I hadn’t intended to write about two so-called novelty songs in a row, but I was recently reminded of how much I enjoy this track…
Johnny Cymbal (born John Hendry Blair in Scotland on February 3, 1945) was a fresh-faced 15-year-old when he released a pair of singles — “Always, Always” and “The Water Was Red” — on the MGM label to little fanfare or success. They were pleasant enough pop songs, and Cymbal’s voice and style was not unlike either of the Everly Brothers. After the two sides flopped, MGM declined to pick up his contract option.
Success proved elusive for the teen singer-songwriter until late 1962, when his demo of a song called “Bachelor Man,” caught the attention of Vee Jay Records. This was a decidedly more upbeat tune and a preview of things to come. Cymbal provided his own deep-voiced backup and channeled his inner Buddy Holly on this fun cut. Vee Jay released the side in February 1963, but it was on the strength of the demo that Cymbal scored a deal with Kapp Records.
And that brings us to Cymbal’s first Kapp single and his only real hit, “Mr. Bass Man” (b/w “Sacred Lovers Vow”). It was recorded in December 1962 and released the next month, but this time Cymbal handed bass vocal duties to another singer. Veteran doo wop singer Ronnie Bright (of the Valentines, the Cadillacs, the Deep River Boys, and the Coasters) is in fact the Mr. Bass Man you hear.
On a side note, I always think of this mid-century period TV ad for Ajax when I hear this song. And no, that’s not an insult.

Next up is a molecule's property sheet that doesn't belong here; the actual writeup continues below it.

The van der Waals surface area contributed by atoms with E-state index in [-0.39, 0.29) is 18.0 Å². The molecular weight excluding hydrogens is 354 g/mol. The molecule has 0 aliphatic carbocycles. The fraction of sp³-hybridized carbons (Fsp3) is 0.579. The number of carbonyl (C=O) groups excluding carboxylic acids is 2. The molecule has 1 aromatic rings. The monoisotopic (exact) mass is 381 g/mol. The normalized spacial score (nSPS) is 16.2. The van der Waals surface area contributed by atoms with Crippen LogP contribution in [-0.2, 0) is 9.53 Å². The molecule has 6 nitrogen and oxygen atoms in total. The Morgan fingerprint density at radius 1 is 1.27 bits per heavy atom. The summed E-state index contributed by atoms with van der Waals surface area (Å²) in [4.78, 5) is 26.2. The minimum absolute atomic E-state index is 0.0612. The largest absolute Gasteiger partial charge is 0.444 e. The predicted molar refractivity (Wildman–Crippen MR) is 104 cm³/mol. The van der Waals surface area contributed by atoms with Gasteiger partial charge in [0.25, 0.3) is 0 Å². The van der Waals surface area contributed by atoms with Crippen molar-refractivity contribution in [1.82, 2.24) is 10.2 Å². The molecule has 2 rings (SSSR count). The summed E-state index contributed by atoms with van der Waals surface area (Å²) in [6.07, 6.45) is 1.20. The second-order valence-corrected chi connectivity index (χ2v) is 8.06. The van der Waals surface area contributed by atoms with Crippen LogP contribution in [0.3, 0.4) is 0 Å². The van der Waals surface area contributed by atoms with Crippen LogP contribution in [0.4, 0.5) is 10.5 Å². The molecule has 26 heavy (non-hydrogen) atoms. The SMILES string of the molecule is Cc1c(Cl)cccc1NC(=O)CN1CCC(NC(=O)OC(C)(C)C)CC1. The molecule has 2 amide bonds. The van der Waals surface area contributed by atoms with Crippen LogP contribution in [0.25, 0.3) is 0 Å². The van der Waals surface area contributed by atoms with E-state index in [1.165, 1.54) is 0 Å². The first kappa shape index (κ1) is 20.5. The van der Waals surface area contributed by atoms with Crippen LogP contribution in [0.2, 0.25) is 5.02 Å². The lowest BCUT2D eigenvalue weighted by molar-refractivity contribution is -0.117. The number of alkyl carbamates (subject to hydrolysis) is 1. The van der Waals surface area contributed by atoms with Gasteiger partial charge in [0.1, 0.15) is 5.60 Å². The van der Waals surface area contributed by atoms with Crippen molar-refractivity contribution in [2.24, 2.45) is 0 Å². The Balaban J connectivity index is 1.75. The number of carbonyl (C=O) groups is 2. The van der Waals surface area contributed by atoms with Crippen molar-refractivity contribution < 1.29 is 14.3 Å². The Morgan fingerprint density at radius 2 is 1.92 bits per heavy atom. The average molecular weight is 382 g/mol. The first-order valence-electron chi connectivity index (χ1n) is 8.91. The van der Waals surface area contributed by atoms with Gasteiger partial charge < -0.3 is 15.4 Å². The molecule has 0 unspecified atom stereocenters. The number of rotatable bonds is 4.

Anyway, perhaps Bright was the missing ingredient that propelled “Mr. Bass Man” to success, or maybe it was Alan Lorber’s rather Coasters-like arrangement. Whatever the case, the track debuted on the Billboard Hot 100 at #99 on February 16, 1963 and peaked at #16 for the week ending April 13.
Cymbal’s next two singles for Kapp, “Teenage Heaven” and “Dum Dum Dee Dum,” failed to crack the Top 40, and subsequent efforts didn’t chart at all. While working as a producer and in-house songwriter Cymbal kept plugging away for another chance at solo success, and he finally broke through again in 1968. Taking his younger brother Derek’s name, he released “Cinnamon” that year and hit #11. Derek’s Bang Records followup, “Back Door Man,” stalled at #59.
While Cymbal found much success writing songs for the likes of Elvis Presley and Gene Pitney, his last best shot at stardom was as one half of the Cymbal and Clinger duo (with Peggy Clinger, one of the Clinger Sisters). The pair released a self-titled LP on Chelsea in 1972 but it went nowhere.
Johnny Cymbal moved to Nashville and established himself as a successful country songwriter in the early 1980s. He died of a heart attack on March 16, 1993 at the age of 48.